Bear likely protecting food source when it attacked Hudson’s Hope hunter

The Hudson’s Hope resident is reportedly in good spirits and was able to tell conservation officers more about what happened when he was hunting alone on the northeast slope of Butler Ridge Saturday afternoon.

Conservation Officer Brad Lacey relays that the hunter was working his way through a patch of buckbrush and berry patches with low visibility and suddenly came upon the grizzly bear. It’s believed the bear was feeding, and the hunter was in the “wrong place at the wrong time”, especially as he was working his way into the wind and the bear likely didn’t smell him coming. 


“Animals, just like us, use all their senses to determine what’s going on around them,” explains Lacey, “and obviously if he doesn’t have a good sense of smell because the person’s coming in downwind, that’s not going to help him identify necessarily what it is that’s coming through this undergrove.” 

The hunter was able to get a shot off from his firearm from approximately 20 feet away, which he believes hit the grizzly before it reached him. It attacked him with its teeth starting with his face, which Lacey says is the way bears attack each other as teeth are their best weapon, and worked its way down his body. 

By the time it had reached his feet, the hunter was lying still, and the bear walked away. It’s believed the bear’s motivation to attack the hunter was basic, in that it was trying to provide for itself and protect its food source as it prepares for hibernation.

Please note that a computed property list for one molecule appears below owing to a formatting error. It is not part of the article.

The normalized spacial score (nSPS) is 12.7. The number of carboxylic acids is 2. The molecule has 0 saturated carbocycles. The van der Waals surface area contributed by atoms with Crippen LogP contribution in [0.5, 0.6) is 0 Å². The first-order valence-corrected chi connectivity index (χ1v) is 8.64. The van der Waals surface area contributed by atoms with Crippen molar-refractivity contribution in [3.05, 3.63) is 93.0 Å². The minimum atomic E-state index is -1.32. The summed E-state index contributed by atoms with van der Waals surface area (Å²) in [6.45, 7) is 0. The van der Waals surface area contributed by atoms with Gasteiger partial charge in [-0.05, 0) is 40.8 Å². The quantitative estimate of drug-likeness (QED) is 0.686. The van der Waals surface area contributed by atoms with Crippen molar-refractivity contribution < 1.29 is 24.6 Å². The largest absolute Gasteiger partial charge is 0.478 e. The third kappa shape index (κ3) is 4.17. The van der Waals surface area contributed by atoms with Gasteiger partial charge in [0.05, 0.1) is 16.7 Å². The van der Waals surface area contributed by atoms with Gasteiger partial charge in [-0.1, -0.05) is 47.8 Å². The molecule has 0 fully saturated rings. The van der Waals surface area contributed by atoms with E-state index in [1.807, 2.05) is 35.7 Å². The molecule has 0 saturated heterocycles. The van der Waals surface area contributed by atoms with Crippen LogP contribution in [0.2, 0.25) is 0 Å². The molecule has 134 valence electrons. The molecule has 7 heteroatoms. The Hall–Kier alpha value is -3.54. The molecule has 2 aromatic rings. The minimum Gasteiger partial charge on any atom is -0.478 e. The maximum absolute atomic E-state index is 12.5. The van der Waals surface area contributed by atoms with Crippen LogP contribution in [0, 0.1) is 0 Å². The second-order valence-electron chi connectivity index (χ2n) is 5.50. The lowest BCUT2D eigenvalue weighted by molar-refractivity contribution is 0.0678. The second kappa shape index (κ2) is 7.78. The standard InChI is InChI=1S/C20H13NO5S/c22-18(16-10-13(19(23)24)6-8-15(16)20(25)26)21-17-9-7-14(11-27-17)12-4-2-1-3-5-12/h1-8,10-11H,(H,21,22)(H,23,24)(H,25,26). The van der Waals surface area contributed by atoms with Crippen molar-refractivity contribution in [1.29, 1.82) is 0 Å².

“Once the bear probably realized now this thing that it perceived to be a threat to it or its food source is not a threat anymore, then it just goes about its business,” suggests Lacey. 

The hunter was then able to leave and drive to a safe location where emergency services were called. 

Despite better information from the hunter on the location of the attack, conservation officers have been unable to find the site or the bear, mostly because of a layer of snow covering any tracks and preventing the use of an infrared sensor to detect heat from the animal’s body. 

“Unfortunately because of the snow that had fallen that morning, any tracks and any visual clues that the hunter had provided were basically obliterated.” 

Since the attack was defensive in nature and in a remote area outside of Butler Ridge Provincial Park, Lacey says the public safety concern is low, but he is still asking people to keep a wide berth around the area.